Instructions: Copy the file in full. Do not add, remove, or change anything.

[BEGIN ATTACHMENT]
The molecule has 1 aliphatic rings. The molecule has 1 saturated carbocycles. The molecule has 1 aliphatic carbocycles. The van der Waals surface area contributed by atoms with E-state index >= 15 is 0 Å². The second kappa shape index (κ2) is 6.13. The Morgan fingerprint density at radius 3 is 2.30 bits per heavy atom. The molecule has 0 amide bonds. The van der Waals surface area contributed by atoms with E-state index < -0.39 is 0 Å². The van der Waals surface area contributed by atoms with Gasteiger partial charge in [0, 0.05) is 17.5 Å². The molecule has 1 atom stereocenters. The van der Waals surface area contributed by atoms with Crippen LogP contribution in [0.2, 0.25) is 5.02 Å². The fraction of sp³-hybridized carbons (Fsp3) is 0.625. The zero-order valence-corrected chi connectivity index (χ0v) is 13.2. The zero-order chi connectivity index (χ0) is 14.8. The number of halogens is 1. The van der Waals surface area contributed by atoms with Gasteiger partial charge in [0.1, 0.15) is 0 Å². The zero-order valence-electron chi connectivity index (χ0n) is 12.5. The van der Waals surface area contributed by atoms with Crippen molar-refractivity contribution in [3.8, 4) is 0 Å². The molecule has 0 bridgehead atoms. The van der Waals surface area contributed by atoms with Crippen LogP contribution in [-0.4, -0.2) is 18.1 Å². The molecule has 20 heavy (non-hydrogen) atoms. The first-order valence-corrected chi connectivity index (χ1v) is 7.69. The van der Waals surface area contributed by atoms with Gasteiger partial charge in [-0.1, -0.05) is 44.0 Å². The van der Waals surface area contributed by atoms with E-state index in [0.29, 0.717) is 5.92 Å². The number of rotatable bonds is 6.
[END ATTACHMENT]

The molecule has 1 aliphatic rings. The molecule has 1 saturated carbocycles. The molecule has 1 aliphatic carbocycles. The van der Waals surface area contributed by atoms with E-state index >= 15 is 0 Å². The second kappa shape index (κ2) is 6.13. The Morgan fingerprint density at radius 3 is 2.30 bits per heavy atom. The molecule has 0 amide bonds. The van der Waals surface area contributed by atoms with E-state index < -0.39 is 0 Å². The van der Waals surface area contributed by atoms with Gasteiger partial charge in [0, 0.05) is 17.5 Å². The molecule has 1 atom stereocenters. The van der Waals surface area contributed by atoms with Crippen LogP contribution in [0.2, 0.25) is 5.02 Å². The fraction of sp³-hybridized carbons (Fsp3) is 0.625. The zero-order valence-corrected chi connectivity index (χ0v) is 13.2. The zero-order chi connectivity index (χ0) is 14.8. The number of halogens is 1. The van der Waals surface area contributed by atoms with Gasteiger partial charge in [0.1, 0.15) is 0 Å². The zero-order valence-electron chi connectivity index (χ0n) is 12.5. The van der Waals surface area contributed by atoms with Crippen molar-refractivity contribution in [3.8, 4) is 0 Å². The molecule has 0 bridgehead atoms. The van der Waals surface area contributed by atoms with Crippen LogP contribution in [-0.4, -0.2) is 18.1 Å². The molecule has 20 heavy (non-hydrogen) atoms. The first-order valence-corrected chi connectivity index (χ1v) is 7.69. The van der Waals surface area contributed by atoms with Gasteiger partial charge in [-0.1, -0.05) is 44.0 Å². The van der Waals surface area contributed by atoms with E-state index in [0.29, 0.717) is 5.92 Å². The number of rotatable bonds is 6.